As the Western US is brutalised by yet another unprecedented, record-breaking wildfire season, it’s a sobering reminder of the realities of the climate crisis. Large cities in Europe and Asia have revitalised vacant and abandoned urban spaces to provide green space, recreation, cultural centres, housing and more. The coronavirus pandemic is driving up vacancies in major American cities, and now is the time to act to take advantage of those spaces in more sustainable ways.

However, the US isn’t alone. Similarly devastating fires tore through Australia earlier in the year. Deadly droughts have affected India in recent years. Floods, cyclones, hurricanes and other climate disasters are happening at a rate of one incident per week, according to the UN.

When it comes to the climate crisis, it’s clear that the entire world is in this together.

Meanwhile, COVID-19 is causing American cities to change in ways nobody anticipated. With that, though, is an opportunity for cities in the US to follow the lead of cities in Asia and Europe, and to get creative to emerge on the other side of this crisis more green than ever.

Cities Around the World Are Getting Creative With Empty Space

There are a lot of ways for cities to become more green and sustainable, but one that’s been gaining popularity in recent years is using vacant urban spaces in creative ways to provide more green space, community amenities, housing and more.

Take Bangkok, for example. Designers there created the world’s first non-rectangular soccer field to fill an empty, asymmetrical area between buildings. This is an ingenious way to use vacant space in a city, even if it’s oddly shaped, plus any new recreational space comes with a tangible benefit to the community.

Creative revitalisation of dead, abandoned buildings and industrial areas is also common in Europe. To reduce urban sprawl, city planners have focused on developing cities inward — meaning revitalising unused spaces within their existing borders — with great results. In Zurich, Switzerland, an empty milk processing plant has become a community centre that provides cultural and educational spaces, as well as housing for residents.

Several German cities also provide good examples of these kinds of revitalisation efforts. Industrial areas are common throughout the country, and former coal mining operations have been shuttered in favour of cleaner renewable energy sources. Now, those industrial areas are being preserved and repurposed as housing, cultural centres and even landscape parks.

Germany has also been getting creative with leftover military bases and barracks from World War II. In Heidelberg, former barracks have become housing for local residents. In Bamberg, former military buildings are being eyed as temporary housing for refugees, with plans to turn some of them into schools, stores and other resources that fit the needs of the local community.

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Now Is the Time for the US to Follow These Trends

Vacant space has and will always exist in cities, no matter where in the world they are. But because the pandemic and other economic factors are resulting in historically high vacancy rates, his is a particularly good time for major cities in the US to learn from cities in other parts of the world, and start looking for new and creative ways to revitalise their dead spaces.

Vacancies in commercial and industrial spaces are rising historically in major US urban areas, with even some of the most densely populated real estate markets in the country seeing unprecedented vacancy rates.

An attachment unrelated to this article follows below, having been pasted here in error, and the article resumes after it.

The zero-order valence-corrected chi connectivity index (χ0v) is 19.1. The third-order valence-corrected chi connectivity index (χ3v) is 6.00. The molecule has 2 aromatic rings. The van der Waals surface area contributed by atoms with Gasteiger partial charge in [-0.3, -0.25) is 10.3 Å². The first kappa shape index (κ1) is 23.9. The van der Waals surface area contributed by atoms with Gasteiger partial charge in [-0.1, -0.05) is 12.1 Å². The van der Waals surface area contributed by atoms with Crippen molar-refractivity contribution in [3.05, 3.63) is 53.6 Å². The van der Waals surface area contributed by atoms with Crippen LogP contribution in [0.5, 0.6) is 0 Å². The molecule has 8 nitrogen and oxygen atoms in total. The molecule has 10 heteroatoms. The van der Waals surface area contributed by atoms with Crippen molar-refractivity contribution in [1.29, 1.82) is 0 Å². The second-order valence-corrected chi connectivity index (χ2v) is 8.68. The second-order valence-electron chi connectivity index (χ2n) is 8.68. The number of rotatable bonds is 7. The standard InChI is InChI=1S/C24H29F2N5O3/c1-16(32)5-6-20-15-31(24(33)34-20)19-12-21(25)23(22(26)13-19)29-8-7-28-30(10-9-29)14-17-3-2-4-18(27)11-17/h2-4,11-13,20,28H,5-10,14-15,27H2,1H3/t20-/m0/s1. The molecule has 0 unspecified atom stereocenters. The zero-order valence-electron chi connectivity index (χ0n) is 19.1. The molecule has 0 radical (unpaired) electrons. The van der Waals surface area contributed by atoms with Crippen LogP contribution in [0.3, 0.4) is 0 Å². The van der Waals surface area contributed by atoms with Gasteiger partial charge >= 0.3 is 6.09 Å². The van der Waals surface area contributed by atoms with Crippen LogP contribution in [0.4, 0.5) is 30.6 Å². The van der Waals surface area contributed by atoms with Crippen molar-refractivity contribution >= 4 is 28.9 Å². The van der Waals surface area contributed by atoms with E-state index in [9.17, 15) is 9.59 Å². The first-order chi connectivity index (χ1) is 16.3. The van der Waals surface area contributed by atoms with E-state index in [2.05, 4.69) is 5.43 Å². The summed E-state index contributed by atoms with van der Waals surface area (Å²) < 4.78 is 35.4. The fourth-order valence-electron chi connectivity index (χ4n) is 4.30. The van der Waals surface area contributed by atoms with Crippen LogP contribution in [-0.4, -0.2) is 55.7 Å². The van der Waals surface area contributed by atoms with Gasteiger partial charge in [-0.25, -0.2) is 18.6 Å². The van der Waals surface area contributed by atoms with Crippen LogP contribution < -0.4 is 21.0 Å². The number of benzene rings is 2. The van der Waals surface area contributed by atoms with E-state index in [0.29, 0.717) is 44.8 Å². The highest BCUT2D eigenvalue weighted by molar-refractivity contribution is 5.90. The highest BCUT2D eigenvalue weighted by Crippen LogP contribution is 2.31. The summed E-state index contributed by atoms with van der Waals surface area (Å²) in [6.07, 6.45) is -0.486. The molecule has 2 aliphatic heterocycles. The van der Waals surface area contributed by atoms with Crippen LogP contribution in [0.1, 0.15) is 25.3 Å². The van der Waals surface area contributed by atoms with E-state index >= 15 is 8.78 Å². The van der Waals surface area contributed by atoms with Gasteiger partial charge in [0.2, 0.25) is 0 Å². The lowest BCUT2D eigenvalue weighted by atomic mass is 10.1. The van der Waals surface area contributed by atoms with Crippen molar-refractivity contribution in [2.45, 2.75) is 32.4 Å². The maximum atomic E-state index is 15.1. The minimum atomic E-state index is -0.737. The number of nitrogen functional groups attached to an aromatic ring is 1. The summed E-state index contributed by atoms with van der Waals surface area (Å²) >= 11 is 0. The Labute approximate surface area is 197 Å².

Take New York City. New York has always been a cultural and business hub in the US, with some of the most expensive real estate in the world, at consistently low vacancy. However, in June, residential vacancy in Manhattan hit 3.67%, the highest rate ever recorded for the area.

San Francisco is another historically tough rental market in the US. There, vacancy rates have risen from 3.9% in February to 6.7% in May. The same goes for office space, which saw vacancy rates increase from 3.7% at the end of 2019, to 6.6% in the second quarter of 2020. In fact, all over the US, experts expect office vacancies to reach unprecedented highs this year.

A lot of the current vacancies are driven by COVID-19, which has many urban-dwellers wishing for more space and less densely populated places to live. One recent study showed that as of April, nearly 40% of urban dwellers had considered moving somewhere with fewer people. 

Experts say that once the crisis passes, people who left should largely return — at least, if this crisis is like past crises that resulted in exoduses from major cities. But in the meantime, this is an ideal time to take advantage of the current vacancies, and use that space to create new amenities and resources that help up the sustainability of US cities.

Could the Gig Economy Be the Answer?

The gig economy has already had the unexpected benefit of helping make cities greener. Rideshare platforms have helped cut down on carbon emissions by reducing the number of personal vehicles on the road. There’s even a site for peer-to-peer self-storage, allowing people to use vacant space in their neighbours’ homes to store their belongings, rather than sprawling, energy-wasting, climate-controlled storage facilities.

Could the gig economy be the way that the US repurposes vacant spaces in cities in more green, sustainable ways?

No one can tell the future. But with the technology that we currently have, it’s not hard to imagine an app that gives local communities listings for empty parking lots where they can start farmers’ markets or communities gardens, for example. 

There are so many ways technology can help propel us into a more green future. The time is right for the next tech entrepreneur in the US to look around the globe for inspiration and bring these kinds of green initiatives home.